#### Answer

(a) The other glider is moving at a velocity of $0.30~m/s$ to the left.
(b) The total kinetic energy of the gliders is greater after the collision because the elastic potential energy stored in the spring was converted into kinetic energy.

#### Work Step by Step

(a) Let $M$ be the mass of each glider. By conservation of momentum, the final momentum is equal to the initial momentum. We can find the velocity $v_f$ of the other glider after the spring is uncompressed:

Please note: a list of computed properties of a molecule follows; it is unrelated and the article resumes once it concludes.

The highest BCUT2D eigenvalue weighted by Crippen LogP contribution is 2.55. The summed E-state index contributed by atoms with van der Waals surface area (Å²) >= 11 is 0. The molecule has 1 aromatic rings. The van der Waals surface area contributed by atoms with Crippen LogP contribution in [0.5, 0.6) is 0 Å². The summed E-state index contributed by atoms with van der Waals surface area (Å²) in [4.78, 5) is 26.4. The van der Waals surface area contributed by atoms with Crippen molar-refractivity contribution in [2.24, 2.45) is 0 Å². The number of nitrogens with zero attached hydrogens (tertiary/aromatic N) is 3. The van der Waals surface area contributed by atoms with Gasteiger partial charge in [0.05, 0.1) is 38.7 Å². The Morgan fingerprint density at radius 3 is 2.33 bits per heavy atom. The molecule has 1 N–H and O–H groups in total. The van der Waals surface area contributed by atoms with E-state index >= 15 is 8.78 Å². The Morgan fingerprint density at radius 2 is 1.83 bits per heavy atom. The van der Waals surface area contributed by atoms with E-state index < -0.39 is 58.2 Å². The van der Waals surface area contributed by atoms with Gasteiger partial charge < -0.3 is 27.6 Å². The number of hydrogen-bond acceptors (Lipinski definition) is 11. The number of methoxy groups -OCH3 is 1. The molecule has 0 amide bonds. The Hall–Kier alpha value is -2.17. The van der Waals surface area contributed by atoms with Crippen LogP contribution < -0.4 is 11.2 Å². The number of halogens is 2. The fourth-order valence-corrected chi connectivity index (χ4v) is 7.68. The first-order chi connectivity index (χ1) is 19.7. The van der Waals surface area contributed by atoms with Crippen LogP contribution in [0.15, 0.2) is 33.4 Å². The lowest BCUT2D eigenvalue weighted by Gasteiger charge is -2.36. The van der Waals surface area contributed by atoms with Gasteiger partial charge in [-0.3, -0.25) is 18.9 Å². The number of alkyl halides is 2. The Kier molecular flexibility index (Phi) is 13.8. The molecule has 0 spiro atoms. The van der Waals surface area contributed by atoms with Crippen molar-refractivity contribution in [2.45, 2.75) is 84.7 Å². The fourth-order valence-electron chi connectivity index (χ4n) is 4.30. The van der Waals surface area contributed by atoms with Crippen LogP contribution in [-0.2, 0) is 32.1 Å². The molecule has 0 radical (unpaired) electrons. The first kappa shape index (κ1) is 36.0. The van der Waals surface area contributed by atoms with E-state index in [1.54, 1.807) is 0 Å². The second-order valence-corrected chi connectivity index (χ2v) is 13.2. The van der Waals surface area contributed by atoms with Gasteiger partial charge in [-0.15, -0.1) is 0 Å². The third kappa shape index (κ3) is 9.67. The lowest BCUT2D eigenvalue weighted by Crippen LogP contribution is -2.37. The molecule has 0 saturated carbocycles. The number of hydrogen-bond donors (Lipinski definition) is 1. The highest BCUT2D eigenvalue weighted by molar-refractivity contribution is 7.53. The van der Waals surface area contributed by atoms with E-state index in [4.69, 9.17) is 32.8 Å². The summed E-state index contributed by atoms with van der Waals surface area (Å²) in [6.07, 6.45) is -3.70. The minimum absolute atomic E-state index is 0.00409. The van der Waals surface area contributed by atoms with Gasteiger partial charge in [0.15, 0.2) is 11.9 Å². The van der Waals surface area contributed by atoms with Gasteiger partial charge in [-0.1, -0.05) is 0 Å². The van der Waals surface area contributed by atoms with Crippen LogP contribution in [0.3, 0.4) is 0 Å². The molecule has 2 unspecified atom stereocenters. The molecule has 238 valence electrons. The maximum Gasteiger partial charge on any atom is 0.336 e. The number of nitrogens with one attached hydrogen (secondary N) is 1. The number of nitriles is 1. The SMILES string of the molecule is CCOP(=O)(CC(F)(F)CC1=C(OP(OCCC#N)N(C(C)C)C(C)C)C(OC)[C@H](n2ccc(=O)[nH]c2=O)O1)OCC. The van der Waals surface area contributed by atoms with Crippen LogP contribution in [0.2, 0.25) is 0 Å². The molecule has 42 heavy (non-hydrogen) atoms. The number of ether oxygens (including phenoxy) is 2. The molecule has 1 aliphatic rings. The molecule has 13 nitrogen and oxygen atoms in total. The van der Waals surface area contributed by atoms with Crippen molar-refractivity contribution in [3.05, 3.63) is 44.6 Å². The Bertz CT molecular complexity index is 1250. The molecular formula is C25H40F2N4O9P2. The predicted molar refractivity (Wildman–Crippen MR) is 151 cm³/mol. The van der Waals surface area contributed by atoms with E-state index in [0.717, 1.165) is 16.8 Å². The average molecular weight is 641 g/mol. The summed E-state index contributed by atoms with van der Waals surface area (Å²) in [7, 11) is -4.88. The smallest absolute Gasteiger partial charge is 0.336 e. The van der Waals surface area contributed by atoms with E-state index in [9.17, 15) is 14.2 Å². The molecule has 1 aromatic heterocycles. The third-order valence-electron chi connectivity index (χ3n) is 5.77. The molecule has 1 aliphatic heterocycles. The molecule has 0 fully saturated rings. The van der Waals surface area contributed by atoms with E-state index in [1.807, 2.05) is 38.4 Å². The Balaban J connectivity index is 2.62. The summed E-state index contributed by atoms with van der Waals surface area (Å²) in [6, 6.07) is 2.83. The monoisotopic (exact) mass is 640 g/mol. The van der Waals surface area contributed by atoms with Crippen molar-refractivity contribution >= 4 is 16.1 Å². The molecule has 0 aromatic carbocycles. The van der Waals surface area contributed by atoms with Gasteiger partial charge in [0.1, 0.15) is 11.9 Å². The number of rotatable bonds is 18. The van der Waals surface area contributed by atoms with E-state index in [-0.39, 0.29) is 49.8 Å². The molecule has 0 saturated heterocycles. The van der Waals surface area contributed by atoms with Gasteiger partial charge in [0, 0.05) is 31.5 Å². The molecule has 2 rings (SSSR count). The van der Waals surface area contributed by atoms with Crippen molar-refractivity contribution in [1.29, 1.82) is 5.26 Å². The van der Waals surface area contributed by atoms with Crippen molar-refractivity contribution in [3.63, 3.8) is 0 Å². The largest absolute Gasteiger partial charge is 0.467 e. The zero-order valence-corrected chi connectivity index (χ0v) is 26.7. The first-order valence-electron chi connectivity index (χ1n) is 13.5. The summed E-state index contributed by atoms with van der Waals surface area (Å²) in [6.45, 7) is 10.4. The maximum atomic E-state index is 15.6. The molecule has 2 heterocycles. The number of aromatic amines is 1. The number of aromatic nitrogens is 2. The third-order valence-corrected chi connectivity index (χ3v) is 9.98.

$p_f = p_0$
$Mv_f+M~(1.30~m/s) = (2M)(0.50~m/s)$
$v_f = (2)(0.50~m/s) - (1.30~m/s)$
$v_f = -0.30~m/s$
The other glider is moving at a velocity of $0.30~m/s$ to the left.
(b) We can find the initial kinetic energy of the gliders:
$KE_0 = \frac{1}{2}(2M)v_0^2$
$KE_0 = \frac{1}{2}(2M)(0.50~m/s)^2$
$KE_0 = (0.25~M)~J$
We can find the final kinetic energy of the gliders:
$KE_f = \frac{1}{2}M(1.30~m/s)^2+\frac{1}{2}M(-0.30~m/s)^2$
$KE_f = (0.89~M)~J$
The total kinetic energy of the gliders is greater after the collision because the elastic potential energy stored in the spring was converted into kinetic energy.